Disclosure: I received a review copy from the publisher via Blogging for Books.
The last three months- kind of coinciding with the end of winter, I’ve lost a bit of my reading mojo. Maybe it’s because I’m so glad not to be cooped up during the cold temperatures, maybe it’s just because I don’t know what to read next, but in any case, my reading has slowed down quite a bit. I tried reading a few things outside of my usual crime fiction, and unfortunately I was a little disappointed in my foray into nonfiction.
I decided to read Dead Wake by Erik Larson because I’ve heard good things about The Devil in the White City, a true-crime book that centers on the Chicago World’s Fair. This book does not suffer for lack of plot: Larson alternates between the stories of the Captain Turner of the Lusitania, the Captain Schweiger of the German submarine that sank the Lusitania, to the stories of several passengers on the massive ship. I have a love-hate relationship with seafaring novels becauseI tend to get bogged down in the details or the battle scenes, but Larson is good at pacing the story by alternating perspectives. The account of the 31 minutes it took for the boat to sink are the most affecting parts of the book. That said, I wasn’t as invested in the story as I was by, say, Titanic, because the passengers he followed, including a rare book dealer from Boston and a spiritualist, didn’t have large enough portions devoted to them. I would have preferred to read their own diaries and books about the experience than getting the whole boat and battle flavor, but that’s my preference in general.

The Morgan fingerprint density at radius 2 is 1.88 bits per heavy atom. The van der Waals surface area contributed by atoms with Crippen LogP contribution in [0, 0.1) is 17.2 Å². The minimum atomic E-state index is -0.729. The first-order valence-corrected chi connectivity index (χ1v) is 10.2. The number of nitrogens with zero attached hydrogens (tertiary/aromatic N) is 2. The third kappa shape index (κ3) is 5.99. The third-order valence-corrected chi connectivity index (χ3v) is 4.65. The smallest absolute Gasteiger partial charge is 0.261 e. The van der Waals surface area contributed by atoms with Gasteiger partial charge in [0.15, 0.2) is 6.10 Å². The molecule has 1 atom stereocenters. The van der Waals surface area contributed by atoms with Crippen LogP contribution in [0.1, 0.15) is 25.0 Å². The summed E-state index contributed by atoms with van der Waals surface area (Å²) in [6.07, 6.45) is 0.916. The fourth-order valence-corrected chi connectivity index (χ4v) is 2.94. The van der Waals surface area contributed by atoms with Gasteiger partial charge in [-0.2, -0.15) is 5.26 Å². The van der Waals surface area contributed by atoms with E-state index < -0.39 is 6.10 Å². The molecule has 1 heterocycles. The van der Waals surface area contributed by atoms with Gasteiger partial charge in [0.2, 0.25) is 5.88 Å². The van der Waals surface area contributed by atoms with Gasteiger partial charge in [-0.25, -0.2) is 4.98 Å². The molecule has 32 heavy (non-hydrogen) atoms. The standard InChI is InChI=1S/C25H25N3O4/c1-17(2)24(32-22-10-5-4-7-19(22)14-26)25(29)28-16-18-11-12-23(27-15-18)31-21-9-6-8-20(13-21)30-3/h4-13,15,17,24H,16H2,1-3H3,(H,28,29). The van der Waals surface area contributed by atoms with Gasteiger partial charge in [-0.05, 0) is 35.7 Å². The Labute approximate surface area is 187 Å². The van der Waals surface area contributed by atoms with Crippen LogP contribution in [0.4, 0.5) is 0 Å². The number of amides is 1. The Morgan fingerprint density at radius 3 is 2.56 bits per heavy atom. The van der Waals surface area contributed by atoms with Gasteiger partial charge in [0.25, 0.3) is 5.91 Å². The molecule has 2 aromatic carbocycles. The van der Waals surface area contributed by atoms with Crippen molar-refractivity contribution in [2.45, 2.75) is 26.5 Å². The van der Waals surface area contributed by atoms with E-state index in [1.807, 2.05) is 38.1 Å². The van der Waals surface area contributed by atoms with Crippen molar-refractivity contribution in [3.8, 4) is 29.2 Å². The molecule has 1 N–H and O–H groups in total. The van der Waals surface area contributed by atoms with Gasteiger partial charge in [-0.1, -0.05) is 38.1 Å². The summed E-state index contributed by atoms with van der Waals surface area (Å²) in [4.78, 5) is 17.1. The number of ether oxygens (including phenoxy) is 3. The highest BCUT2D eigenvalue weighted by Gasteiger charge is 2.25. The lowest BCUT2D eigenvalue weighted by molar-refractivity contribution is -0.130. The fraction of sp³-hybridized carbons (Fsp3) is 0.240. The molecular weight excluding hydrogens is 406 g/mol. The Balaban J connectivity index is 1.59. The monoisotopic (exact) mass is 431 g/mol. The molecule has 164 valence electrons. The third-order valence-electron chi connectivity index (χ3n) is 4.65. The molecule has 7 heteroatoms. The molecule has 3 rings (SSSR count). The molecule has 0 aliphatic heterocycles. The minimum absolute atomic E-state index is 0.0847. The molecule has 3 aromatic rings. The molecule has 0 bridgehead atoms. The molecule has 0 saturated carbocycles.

Despite not being the biggest fan of Dead Wake, I’m still curious about The Devil in the White City.